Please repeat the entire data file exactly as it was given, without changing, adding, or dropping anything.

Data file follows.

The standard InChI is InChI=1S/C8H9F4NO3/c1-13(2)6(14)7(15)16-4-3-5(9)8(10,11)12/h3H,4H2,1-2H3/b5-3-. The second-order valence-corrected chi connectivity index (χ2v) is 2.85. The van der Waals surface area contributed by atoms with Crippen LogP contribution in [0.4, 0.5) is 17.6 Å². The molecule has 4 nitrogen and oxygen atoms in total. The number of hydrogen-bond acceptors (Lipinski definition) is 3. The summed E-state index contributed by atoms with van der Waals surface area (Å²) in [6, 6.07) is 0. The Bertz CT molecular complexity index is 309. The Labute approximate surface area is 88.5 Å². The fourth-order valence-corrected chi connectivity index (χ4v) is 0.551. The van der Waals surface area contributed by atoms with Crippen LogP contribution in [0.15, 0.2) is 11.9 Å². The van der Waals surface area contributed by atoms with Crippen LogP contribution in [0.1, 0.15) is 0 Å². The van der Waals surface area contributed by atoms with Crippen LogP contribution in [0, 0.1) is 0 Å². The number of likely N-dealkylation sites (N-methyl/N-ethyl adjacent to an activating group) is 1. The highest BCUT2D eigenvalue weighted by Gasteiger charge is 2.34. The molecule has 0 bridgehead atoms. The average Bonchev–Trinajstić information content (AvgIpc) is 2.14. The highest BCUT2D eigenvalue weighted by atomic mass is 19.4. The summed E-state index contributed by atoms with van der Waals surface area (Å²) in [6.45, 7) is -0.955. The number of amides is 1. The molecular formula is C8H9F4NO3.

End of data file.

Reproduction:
The standard InChI is InChI=1S/C8H9F4NO3/c1-13(2)6(14)7(15)16-4-3-5(9)8(10,11)12/h3H,4H2,1-2H3/b5-3-. The second-order valence-corrected chi connectivity index (χ2v) is 2.85. The van der Waals surface area contributed by atoms with Crippen LogP contribution in [0.4, 0.5) is 17.6 Å². The molecule has 4 nitrogen and oxygen atoms in total. The number of hydrogen-bond acceptors (Lipinski definition) is 3. The summed E-state index contributed by atoms with van der Waals surface area (Å²) in [6, 6.07) is 0. The Bertz CT molecular complexity index is 309. The Labute approximate surface area is 88.5 Å². The fourth-order valence-corrected chi connectivity index (χ4v) is 0.551. The van der Waals surface area contributed by atoms with Crippen LogP contribution in [0.15, 0.2) is 11.9 Å². The van der Waals surface area contributed by atoms with Crippen LogP contribution in [0.1, 0.15) is 0 Å². The van der Waals surface area contributed by atoms with Crippen LogP contribution in [0, 0.1) is 0 Å². The number of likely N-dealkylation sites (N-methyl/N-ethyl adjacent to an activating group) is 1. The highest BCUT2D eigenvalue weighted by Gasteiger charge is 2.34. The molecule has 0 bridgehead atoms. The average Bonchev–Trinajstić information content (AvgIpc) is 2.14. The highest BCUT2D eigenvalue weighted by atomic mass is 19.4. The summed E-state index contributed by atoms with van der Waals surface area (Å²) in [6.45, 7) is -0.955. The number of amides is 1. The molecular formula is C8H9F4NO3.